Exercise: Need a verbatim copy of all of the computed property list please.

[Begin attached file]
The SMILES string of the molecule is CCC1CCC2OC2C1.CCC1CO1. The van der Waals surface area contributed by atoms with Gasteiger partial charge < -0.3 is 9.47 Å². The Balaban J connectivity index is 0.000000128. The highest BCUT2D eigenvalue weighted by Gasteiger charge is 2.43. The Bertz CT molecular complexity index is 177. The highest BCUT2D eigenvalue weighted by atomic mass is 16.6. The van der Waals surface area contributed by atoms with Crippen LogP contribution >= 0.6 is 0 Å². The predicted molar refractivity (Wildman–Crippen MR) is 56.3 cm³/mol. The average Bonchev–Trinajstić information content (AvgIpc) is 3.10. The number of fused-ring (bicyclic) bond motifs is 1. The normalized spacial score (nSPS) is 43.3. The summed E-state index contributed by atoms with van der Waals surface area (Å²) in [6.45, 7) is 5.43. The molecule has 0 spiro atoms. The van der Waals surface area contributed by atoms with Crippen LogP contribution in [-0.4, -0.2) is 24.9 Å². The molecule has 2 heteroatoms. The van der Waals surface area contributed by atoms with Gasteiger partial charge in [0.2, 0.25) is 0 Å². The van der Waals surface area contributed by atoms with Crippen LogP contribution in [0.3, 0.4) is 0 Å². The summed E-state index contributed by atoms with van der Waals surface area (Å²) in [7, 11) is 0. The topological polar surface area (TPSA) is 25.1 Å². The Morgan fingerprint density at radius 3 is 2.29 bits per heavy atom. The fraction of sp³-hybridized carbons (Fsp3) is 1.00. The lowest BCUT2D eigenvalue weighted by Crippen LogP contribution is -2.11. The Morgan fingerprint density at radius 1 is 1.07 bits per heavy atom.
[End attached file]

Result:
The SMILES string of the molecule is CCC1CCC2OC2C1.CCC1CO1. The van der Waals surface area contributed by atoms with Gasteiger partial charge < -0.3 is 9.47 Å². The Balaban J connectivity index is 0.000000128. The highest BCUT2D eigenvalue weighted by Gasteiger charge is 2.43. The Bertz CT molecular complexity index is 177. The highest BCUT2D eigenvalue weighted by atomic mass is 16.6. The van der Waals surface area contributed by atoms with Crippen LogP contribution >= 0.6 is 0 Å². The predicted molar refractivity (Wildman–Crippen MR) is 56.3 cm³/mol. The average Bonchev–Trinajstić information content (AvgIpc) is 3.10. The number of fused-ring (bicyclic) bond motifs is 1. The normalized spacial score (nSPS) is 43.3. The summed E-state index contributed by atoms with van der Waals surface area (Å²) in [6.45, 7) is 5.43. The molecule has 0 spiro atoms. The van der Waals surface area contributed by atoms with Crippen LogP contribution in [-0.4, -0.2) is 24.9 Å². The molecule has 2 heteroatoms. The van der Waals surface area contributed by atoms with Gasteiger partial charge in [0.2, 0.25) is 0 Å². The van der Waals surface area contributed by atoms with Crippen LogP contribution in [0.3, 0.4) is 0 Å². The summed E-state index contributed by atoms with van der Waals surface area (Å²) in [7, 11) is 0. The topological polar surface area (TPSA) is 25.1 Å². The Morgan fingerprint density at radius 3 is 2.29 bits per heavy atom. The fraction of sp³-hybridized carbons (Fsp3) is 1.00. The lowest BCUT2D eigenvalue weighted by Crippen LogP contribution is -2.11. The Morgan fingerprint density at radius 1 is 1.07 bits per heavy atom.